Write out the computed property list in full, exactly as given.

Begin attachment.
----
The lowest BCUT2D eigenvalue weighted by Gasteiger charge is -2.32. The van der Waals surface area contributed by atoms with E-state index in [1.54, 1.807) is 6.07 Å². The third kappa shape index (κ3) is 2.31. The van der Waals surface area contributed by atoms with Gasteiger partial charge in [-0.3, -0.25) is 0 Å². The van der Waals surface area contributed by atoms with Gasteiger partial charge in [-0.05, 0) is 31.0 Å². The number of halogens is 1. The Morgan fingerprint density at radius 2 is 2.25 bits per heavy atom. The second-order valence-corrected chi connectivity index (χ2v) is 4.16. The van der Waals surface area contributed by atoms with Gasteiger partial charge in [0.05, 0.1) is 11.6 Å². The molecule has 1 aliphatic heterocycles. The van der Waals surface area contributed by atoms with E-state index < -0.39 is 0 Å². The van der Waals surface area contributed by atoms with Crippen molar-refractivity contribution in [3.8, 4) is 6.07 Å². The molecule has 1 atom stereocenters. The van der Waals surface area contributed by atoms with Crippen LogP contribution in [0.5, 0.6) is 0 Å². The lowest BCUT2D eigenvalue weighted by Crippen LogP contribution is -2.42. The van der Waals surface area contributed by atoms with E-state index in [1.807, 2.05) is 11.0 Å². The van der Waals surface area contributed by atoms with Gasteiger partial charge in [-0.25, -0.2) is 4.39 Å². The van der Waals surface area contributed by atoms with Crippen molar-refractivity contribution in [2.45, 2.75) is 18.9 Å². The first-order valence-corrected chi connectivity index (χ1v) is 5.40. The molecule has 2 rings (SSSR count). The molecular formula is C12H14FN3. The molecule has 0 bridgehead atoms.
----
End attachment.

The lowest BCUT2D eigenvalue weighted by Gasteiger charge is -2.32. The van der Waals surface area contributed by atoms with E-state index in [1.54, 1.807) is 6.07 Å². The third kappa shape index (κ3) is 2.31. The van der Waals surface area contributed by atoms with Gasteiger partial charge in [-0.3, -0.25) is 0 Å². The van der Waals surface area contributed by atoms with Gasteiger partial charge in [-0.05, 0) is 31.0 Å². The number of halogens is 1. The Morgan fingerprint density at radius 2 is 2.25 bits per heavy atom. The second-order valence-corrected chi connectivity index (χ2v) is 4.16. The van der Waals surface area contributed by atoms with Gasteiger partial charge in [0.05, 0.1) is 11.6 Å². The molecule has 1 aliphatic heterocycles. The van der Waals surface area contributed by atoms with E-state index < -0.39 is 0 Å². The van der Waals surface area contributed by atoms with Crippen molar-refractivity contribution in [3.8, 4) is 6.07 Å². The molecule has 1 atom stereocenters. The van der Waals surface area contributed by atoms with Crippen LogP contribution in [0.5, 0.6) is 0 Å². The lowest BCUT2D eigenvalue weighted by Crippen LogP contribution is -2.42. The van der Waals surface area contributed by atoms with E-state index in [1.807, 2.05) is 11.0 Å². The van der Waals surface area contributed by atoms with Gasteiger partial charge in [-0.25, -0.2) is 4.39 Å². The van der Waals surface area contributed by atoms with Crippen molar-refractivity contribution in [2.45, 2.75) is 18.9 Å². The first-order valence-corrected chi connectivity index (χ1v) is 5.40. The molecule has 2 rings (SSSR count). The molecular formula is C12H14FN3. The molecule has 0 bridgehead atoms.